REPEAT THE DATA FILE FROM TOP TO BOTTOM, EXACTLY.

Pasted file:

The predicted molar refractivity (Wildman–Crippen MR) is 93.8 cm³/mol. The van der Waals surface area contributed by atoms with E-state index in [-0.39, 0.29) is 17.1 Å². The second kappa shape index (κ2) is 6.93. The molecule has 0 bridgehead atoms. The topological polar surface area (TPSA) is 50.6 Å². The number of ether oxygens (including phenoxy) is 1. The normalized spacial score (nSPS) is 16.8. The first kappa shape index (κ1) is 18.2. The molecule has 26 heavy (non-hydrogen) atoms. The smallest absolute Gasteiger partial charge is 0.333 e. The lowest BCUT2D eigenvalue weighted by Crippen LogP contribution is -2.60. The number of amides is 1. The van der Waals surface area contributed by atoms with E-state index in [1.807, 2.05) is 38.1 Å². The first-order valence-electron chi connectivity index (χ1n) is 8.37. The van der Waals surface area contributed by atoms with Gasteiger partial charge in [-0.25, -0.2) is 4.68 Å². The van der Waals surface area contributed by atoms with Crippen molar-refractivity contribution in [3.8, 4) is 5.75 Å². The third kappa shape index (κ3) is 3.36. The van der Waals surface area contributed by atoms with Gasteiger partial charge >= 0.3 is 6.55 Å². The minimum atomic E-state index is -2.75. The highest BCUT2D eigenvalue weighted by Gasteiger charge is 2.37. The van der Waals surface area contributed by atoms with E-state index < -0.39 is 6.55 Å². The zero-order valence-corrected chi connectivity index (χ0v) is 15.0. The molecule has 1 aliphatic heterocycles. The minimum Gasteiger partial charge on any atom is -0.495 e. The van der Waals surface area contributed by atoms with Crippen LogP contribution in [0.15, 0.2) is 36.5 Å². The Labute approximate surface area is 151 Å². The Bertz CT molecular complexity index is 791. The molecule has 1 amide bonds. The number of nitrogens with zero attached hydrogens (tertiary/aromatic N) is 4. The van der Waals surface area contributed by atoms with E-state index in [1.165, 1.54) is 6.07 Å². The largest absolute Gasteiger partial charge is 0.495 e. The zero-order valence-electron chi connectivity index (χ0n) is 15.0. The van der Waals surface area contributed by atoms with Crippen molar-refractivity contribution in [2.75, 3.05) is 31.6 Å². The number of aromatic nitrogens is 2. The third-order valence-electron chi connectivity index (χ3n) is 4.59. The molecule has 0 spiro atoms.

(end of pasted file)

The predicted molar refractivity (Wildman–Crippen MR) is 93.8 cm³/mol. The van der Waals surface area contributed by atoms with E-state index in [-0.39, 0.29) is 17.1 Å². The second kappa shape index (κ2) is 6.93. The molecule has 0 bridgehead atoms. The topological polar surface area (TPSA) is 50.6 Å². The number of ether oxygens (including phenoxy) is 1. The normalized spacial score (nSPS) is 16.8. The first kappa shape index (κ1) is 18.2. The molecule has 26 heavy (non-hydrogen) atoms. The smallest absolute Gasteiger partial charge is 0.333 e. The lowest BCUT2D eigenvalue weighted by Crippen LogP contribution is -2.60. The number of amides is 1. The van der Waals surface area contributed by atoms with E-state index in [1.807, 2.05) is 38.1 Å². The first-order valence-electron chi connectivity index (χ1n) is 8.37. The van der Waals surface area contributed by atoms with Gasteiger partial charge in [-0.25, -0.2) is 4.68 Å². The van der Waals surface area contributed by atoms with Crippen molar-refractivity contribution in [3.8, 4) is 5.75 Å². The third kappa shape index (κ3) is 3.36. The van der Waals surface area contributed by atoms with Gasteiger partial charge >= 0.3 is 6.55 Å². The minimum atomic E-state index is -2.75. The highest BCUT2D eigenvalue weighted by Gasteiger charge is 2.37. The van der Waals surface area contributed by atoms with E-state index < -0.39 is 6.55 Å². The zero-order valence-corrected chi connectivity index (χ0v) is 15.0. The molecule has 1 aliphatic heterocycles. The minimum Gasteiger partial charge on any atom is -0.495 e. The van der Waals surface area contributed by atoms with Crippen LogP contribution in [0.15, 0.2) is 36.5 Å². The Labute approximate surface area is 151 Å². The Bertz CT molecular complexity index is 791. The molecule has 1 amide bonds. The number of nitrogens with zero attached hydrogens (tertiary/aromatic N) is 4. The van der Waals surface area contributed by atoms with E-state index in [1.165, 1.54) is 6.07 Å². The largest absolute Gasteiger partial charge is 0.495 e. The zero-order valence-electron chi connectivity index (χ0n) is 15.0. The van der Waals surface area contributed by atoms with Crippen molar-refractivity contribution in [2.75, 3.05) is 31.6 Å². The number of aromatic nitrogens is 2. The third-order valence-electron chi connectivity index (χ3n) is 4.59. The molecule has 0 spiro atoms.